In Animals in Literature, Ancient and Modern, we will explore the roles that animals and animal symbolism play in literature across time and across culture, reaching back into classic folk traditions and extending into the modern literary imagination.* You will read and respond to a range of enduring literary texts from a range of literary genres, such as fables, fairy tales, poetry, fiction, and graphic novels. Through the process of exploring the place of animals in literature, you will also explore and present your own unique ideas and creativity through written expressions, interpretive performances, and formal presentations. For the major written assignments, we will follow the steps of the writing process—prewriting, drafting, revision, and editing. Throughout the semester, we will also sharpen your command of grammar, usage, and mechanics and expand your literary and everyday vocabulary.

* To establish some continuity between the work you did last semester and what we have planned for this semester, I will look for ways, as often as possible, to foster connections to the readings, themes, and concepts you have already studied. Please do not hesitate to call attention to any connections yourselves during our classes or in your work for this semester.

Wednesday, February 10, 2010

U.S. Made Propaganda

During WWII Propaganda was not used solely by Nazi Germany. The U.S. also used it to convey their point. The U.S. made multiple posters and cartoons illustrating either the Germans or Japenese being less then sensible. One example that fits this exactly is an image of Hitler as a pig. As you can see he is shown much bigger than the other pigs. He also has very sharp teeth to show his ferociousness.

In another poster put out by the U.S. there is a gorilla shown front and center with a crown to symbolize leadership. The gorilla is holding a women in a robe in one hand and in the other with a club in it. I personally believe the women is shown in a robe to symbolize vulnerability. It may also be noted that the gorilla is walking on water. On one part of the water it is calm and where the gorilla is standing the water has become wavy. It can also be seen that where the gorilla is standing there is the word America. And this was all just a enlistment poster for the U.S.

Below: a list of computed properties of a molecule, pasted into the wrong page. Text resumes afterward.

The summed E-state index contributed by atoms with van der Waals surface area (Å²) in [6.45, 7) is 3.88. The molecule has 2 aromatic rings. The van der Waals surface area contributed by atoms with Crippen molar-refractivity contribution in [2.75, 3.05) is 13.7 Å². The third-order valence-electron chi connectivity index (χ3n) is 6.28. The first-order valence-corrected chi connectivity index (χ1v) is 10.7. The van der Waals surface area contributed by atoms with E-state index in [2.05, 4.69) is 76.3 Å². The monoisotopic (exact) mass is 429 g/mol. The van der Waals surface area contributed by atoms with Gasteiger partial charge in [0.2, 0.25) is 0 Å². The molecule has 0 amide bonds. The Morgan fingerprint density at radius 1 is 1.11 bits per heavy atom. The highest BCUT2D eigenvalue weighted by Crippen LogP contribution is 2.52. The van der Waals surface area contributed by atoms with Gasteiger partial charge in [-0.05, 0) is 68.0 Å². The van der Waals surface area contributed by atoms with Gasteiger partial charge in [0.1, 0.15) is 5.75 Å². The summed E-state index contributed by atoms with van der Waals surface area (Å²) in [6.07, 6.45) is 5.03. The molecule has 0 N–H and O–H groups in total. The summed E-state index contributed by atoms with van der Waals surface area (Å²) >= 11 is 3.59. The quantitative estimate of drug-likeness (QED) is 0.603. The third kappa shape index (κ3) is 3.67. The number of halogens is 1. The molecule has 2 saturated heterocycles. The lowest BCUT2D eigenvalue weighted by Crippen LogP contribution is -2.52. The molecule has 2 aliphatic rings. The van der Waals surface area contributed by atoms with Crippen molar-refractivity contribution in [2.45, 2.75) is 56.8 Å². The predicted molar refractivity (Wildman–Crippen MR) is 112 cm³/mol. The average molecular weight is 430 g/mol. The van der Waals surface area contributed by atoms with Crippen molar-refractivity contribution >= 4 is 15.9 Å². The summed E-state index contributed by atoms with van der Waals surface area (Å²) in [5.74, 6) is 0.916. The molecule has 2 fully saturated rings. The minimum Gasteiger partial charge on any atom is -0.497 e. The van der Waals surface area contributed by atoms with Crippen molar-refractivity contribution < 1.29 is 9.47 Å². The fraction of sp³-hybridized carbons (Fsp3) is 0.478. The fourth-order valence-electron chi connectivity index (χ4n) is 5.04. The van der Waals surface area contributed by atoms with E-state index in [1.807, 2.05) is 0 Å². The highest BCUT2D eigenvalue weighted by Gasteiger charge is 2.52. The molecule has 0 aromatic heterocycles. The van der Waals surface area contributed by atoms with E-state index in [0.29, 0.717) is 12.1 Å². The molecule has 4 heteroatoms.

The last poster I found interesting had a double headed monster ripping apart New York city. One of the heads has red beaty eyes, fangs and blood coming out of their mouths with a war helmet that has a Swastika on it. The other head has the fangs and the blood too except wearing a Japanese war helmet. The monster has green skin in my opinion symbolizing difference and evil to some of the public viewing the poster. This also happens to be an enlistment poster with text simalar to the one above.

Finally, The most surprising thing was that two of three of these propaganda pieces were enlistment posters. Unlike the eternal Jew video these pieces were much clearer about making the German and Japanese forces look cartoonish while the Eternal Jew mad Jews look more like cold blooded merchants. Though, they both accomplished the same task. Making the viewer have a hatred to the opposing force.

1 comment:

  1. Fantastic job, Miles. These images certainly fit the bill as examples of zoomorphism and dehumanization--the last being closer to demonization! I really love your analysis of the images, as well, and your attention to the function of the message--the last two are specifically designed to compel the viewer to act: the second poster, to enlist to fight; and the third, to work harder to produce the materials needed to wage war against Germany and Japan.
    Just a note: The second propaganda poster is actually from WWI, the ape--makes me think of a prototype for King Kong--representing Kaiser Wilhelm's Germany. Here's a link with more info: